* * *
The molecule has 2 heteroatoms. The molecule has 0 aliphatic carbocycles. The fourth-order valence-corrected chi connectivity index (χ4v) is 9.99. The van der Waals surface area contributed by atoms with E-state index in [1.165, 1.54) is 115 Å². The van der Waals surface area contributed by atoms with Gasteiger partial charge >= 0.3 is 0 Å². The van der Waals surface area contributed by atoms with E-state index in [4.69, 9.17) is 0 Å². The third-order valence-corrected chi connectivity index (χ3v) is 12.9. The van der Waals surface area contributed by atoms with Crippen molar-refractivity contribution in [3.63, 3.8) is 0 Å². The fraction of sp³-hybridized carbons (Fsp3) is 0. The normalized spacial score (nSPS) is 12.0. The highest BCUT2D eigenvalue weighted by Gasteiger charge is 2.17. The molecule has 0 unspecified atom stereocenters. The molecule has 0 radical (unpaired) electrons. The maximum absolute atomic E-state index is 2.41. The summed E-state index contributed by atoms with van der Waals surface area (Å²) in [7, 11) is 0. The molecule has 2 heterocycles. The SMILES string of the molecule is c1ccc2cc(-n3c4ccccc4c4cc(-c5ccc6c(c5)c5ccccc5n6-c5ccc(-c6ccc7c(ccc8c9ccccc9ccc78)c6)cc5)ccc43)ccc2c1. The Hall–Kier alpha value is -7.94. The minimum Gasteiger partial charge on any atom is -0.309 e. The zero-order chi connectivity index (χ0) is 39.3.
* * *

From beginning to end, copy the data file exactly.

The molecule has 2 heteroatoms. The molecule has 0 aliphatic carbocycles. The fourth-order valence-corrected chi connectivity index (χ4v) is 9.99. The van der Waals surface area contributed by atoms with E-state index in [1.165, 1.54) is 115 Å². The van der Waals surface area contributed by atoms with Gasteiger partial charge >= 0.3 is 0 Å². The van der Waals surface area contributed by atoms with E-state index in [4.69, 9.17) is 0 Å². The third-order valence-corrected chi connectivity index (χ3v) is 12.9. The van der Waals surface area contributed by atoms with Crippen molar-refractivity contribution in [3.63, 3.8) is 0 Å². The fraction of sp³-hybridized carbons (Fsp3) is 0. The normalized spacial score (nSPS) is 12.0. The highest BCUT2D eigenvalue weighted by Gasteiger charge is 2.17. The molecule has 0 unspecified atom stereocenters. The molecule has 0 radical (unpaired) electrons. The maximum absolute atomic E-state index is 2.41. The summed E-state index contributed by atoms with van der Waals surface area (Å²) in [7, 11) is 0. The molecule has 2 heterocycles. The SMILES string of the molecule is c1ccc2cc(-n3c4ccccc4c4cc(-c5ccc6c(c5)c5ccccc5n6-c5ccc(-c6ccc7c(ccc8c9ccccc9ccc78)c6)cc5)ccc43)ccc2c1. The Hall–Kier alpha value is -7.94. The minimum Gasteiger partial charge on any atom is -0.309 e. The zero-order chi connectivity index (χ0) is 39.3.